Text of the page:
Clinical Trial Uses Gene Therapy to Target Mutations in Mitochondrial Genes
A multidisciplinary research team of scientists, clinicians and biostatisticians led by John Guy, M.D., professor of ophthalmology and director of the ocular gene therapy laboratory at the Bascom Palmer Eye Institute of the University of Miami Miller School of Medicine, has pioneered a gene therapy approach for Leber Hereditary Optic Neuropathy (LHON), an inherited genetic disorder that causes rapid, permanent, and bilateral loss of vision in people of all ages, but primarily men ages 20-40. Guy’s preclinical research has been funded since 2007 by National Institutes of Health and National Eye Institute (NEI) grants totaling $6.1 million. A similar amount will fund a new five-year clinical trial that started April 1.
The field of human mitochondrial genetics was born a quarter century ago, and the list of neurodegenerative disorders associated with mutated mitochondrial DNA keeps growing. While many different experimental approaches have been proposed, development of a clinically effective therapy has been elusive until now. LHON is caused by genetic defects inside mitochondria, the energy factories inside cells. Through this trial, patients who have visual loss from LHON will receive an injection of a mitochondrial gene into the vitreous of the eye. While there have been approximately 1,800 reported clinical trials using gene therapy, all but one have targeted the nucleus, or the “brain” of the cell, and the home for most of the cell’s DNA. This new trial is among the first to target a disease caused by a defective gene located inside the mitochondria.
“A wide range of other conditions, including aging, cancer, and Parkinson’s disease, are also caused by mutations in the mitochondria,” said Guy. “This novel approach shows the vast potential for genetic-therapy applications, while helping to address a significant cause of blindness.” About half of all patients with LHON have mutations in the mitochondrial gene ND4, and most other patients carry mutations in one of two related mitochondrial genes. The ND4 protein is part of Complex I, an essential protein that works as part of an assembly line for producing energy inside mitochondria.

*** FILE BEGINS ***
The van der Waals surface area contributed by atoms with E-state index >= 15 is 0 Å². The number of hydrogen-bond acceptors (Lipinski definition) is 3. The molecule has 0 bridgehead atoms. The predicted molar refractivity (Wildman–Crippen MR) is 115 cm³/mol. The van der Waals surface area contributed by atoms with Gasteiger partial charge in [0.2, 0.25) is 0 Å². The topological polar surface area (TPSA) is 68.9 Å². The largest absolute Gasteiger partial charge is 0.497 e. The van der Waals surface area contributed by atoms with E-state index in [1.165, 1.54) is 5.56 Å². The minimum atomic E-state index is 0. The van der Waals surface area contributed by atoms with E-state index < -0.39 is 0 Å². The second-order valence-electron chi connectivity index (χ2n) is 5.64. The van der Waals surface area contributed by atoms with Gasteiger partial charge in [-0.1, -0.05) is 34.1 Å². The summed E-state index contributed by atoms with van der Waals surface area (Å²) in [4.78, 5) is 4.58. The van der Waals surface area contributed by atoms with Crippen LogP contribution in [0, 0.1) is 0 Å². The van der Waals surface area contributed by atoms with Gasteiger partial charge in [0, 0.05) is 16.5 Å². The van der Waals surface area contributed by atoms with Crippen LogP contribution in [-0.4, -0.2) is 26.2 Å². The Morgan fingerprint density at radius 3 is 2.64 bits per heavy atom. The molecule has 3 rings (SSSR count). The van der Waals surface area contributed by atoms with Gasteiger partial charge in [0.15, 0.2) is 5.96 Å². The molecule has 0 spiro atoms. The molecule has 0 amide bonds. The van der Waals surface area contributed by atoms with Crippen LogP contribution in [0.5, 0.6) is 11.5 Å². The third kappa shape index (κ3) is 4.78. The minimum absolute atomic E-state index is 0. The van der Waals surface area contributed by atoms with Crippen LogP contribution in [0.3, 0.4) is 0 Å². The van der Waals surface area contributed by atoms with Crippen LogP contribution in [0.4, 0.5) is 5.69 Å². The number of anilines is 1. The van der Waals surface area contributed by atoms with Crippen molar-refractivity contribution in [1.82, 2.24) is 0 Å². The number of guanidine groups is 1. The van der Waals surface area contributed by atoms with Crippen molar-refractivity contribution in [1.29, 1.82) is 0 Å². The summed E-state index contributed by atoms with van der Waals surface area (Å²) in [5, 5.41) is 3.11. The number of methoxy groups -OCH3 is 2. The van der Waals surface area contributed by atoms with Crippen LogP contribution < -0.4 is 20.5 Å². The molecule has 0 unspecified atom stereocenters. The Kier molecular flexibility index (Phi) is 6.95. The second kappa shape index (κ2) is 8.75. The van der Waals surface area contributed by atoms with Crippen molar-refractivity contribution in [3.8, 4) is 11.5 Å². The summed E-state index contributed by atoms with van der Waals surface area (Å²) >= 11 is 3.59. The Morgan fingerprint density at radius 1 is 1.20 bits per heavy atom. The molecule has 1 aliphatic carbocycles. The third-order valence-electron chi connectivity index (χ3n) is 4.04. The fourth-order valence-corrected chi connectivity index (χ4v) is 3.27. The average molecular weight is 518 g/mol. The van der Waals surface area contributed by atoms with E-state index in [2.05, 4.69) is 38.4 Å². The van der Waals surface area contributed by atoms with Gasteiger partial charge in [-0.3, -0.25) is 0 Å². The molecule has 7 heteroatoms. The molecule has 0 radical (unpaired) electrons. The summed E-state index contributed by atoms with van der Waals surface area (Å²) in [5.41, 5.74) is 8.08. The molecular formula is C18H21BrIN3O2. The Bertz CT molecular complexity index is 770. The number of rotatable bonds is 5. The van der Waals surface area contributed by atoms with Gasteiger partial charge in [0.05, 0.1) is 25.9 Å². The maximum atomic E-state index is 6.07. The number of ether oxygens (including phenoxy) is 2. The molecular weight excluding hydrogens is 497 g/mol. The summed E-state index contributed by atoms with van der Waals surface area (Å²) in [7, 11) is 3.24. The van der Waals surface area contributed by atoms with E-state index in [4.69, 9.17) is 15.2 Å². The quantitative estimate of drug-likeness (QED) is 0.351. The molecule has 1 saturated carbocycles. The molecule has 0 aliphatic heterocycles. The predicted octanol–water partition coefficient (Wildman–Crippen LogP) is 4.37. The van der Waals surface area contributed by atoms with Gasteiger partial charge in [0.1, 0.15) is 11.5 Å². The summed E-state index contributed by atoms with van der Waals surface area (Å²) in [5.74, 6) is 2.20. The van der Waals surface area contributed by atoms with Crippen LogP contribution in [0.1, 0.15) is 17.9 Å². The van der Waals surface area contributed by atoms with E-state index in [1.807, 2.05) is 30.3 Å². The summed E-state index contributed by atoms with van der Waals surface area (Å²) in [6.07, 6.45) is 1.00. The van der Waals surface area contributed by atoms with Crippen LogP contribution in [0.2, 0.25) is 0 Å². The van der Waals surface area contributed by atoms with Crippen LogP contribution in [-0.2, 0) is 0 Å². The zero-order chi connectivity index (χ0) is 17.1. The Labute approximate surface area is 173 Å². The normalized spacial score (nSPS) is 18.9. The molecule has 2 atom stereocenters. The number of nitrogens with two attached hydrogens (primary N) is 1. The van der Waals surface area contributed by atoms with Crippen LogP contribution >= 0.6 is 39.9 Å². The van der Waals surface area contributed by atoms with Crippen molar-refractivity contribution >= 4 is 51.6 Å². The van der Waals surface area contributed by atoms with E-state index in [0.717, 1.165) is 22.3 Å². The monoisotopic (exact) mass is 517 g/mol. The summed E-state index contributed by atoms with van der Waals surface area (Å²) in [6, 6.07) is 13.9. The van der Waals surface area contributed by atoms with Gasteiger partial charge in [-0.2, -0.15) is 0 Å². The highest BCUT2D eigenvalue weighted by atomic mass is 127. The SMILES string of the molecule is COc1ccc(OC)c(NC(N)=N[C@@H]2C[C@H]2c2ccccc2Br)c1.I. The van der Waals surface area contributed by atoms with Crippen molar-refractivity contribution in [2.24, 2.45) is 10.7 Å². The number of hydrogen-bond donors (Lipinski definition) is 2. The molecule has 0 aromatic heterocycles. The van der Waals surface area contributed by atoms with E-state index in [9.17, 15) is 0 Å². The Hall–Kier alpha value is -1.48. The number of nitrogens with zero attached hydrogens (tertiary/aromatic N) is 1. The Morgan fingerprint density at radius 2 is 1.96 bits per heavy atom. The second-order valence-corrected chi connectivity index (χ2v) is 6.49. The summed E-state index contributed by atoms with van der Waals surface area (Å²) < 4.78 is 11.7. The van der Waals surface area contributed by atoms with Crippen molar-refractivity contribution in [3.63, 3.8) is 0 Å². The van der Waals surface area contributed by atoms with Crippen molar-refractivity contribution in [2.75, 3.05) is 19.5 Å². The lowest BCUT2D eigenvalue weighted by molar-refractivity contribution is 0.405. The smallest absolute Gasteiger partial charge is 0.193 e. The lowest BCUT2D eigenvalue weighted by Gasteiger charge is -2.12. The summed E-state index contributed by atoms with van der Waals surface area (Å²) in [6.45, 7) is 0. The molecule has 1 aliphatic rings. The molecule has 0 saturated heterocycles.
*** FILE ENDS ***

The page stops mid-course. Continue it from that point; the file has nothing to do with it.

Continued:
The approach in the clinical trial for therapeutic intervention is to introduce a normal copy of the defective gene into retinal ganglion cells (RGCs), the cell type exclusively affected in LHON. Replacing a defective gene has been the basis for more than 1,500 gene therapy clinical trials worldwide, but only one involving a mitochondrial disease (clinical trials.gov # NCT01267422, located in China). One of the major drawbacks for treating mitochondrial diseases by gene therapy has been a lack of availability of practical methods.
Guy developed an approach to deliver the normal ND4 gene into retinal cells using a virus. But since viruses are designed by nature to infiltrate and take over a cell’s nucleus, the next challenge was how to target the gene into mitochondria. Guy’s solution was to create an ND4 gene that is delivered to the nucleus, but modified so that the ND4 protein carries a mitochondrial address label. In experimental models, they have found that this approach is safe and effective to replace the ND4 gene and that doing so prevents deterioration of the retinal cells that form the optic nerve. This research demonstrates that when efficiently introduced into mitochondria, normal DNA can correct a biochemical defect in cellular energy production and restore visual function.
“Other research studies have shown that LHON patients who have lost their vision still have some sensitivity to light,” said Guy. “This indicates that if you can restore the functioning of those cells through gene therapy, those patients could see again.” In conjunction with his research, Guy explored why only about 50 percent of male patients with the genetic mutation develop LHON.
Louise Wideroff, Ph.D., a program director in NEI’s Division of Extramural Research, said, “The continuing progress in this research—especially its movement from the lab into human trials — is cause for excitement and optimism, not only for families with LHON but for families affected by other mitochondrial disorders.”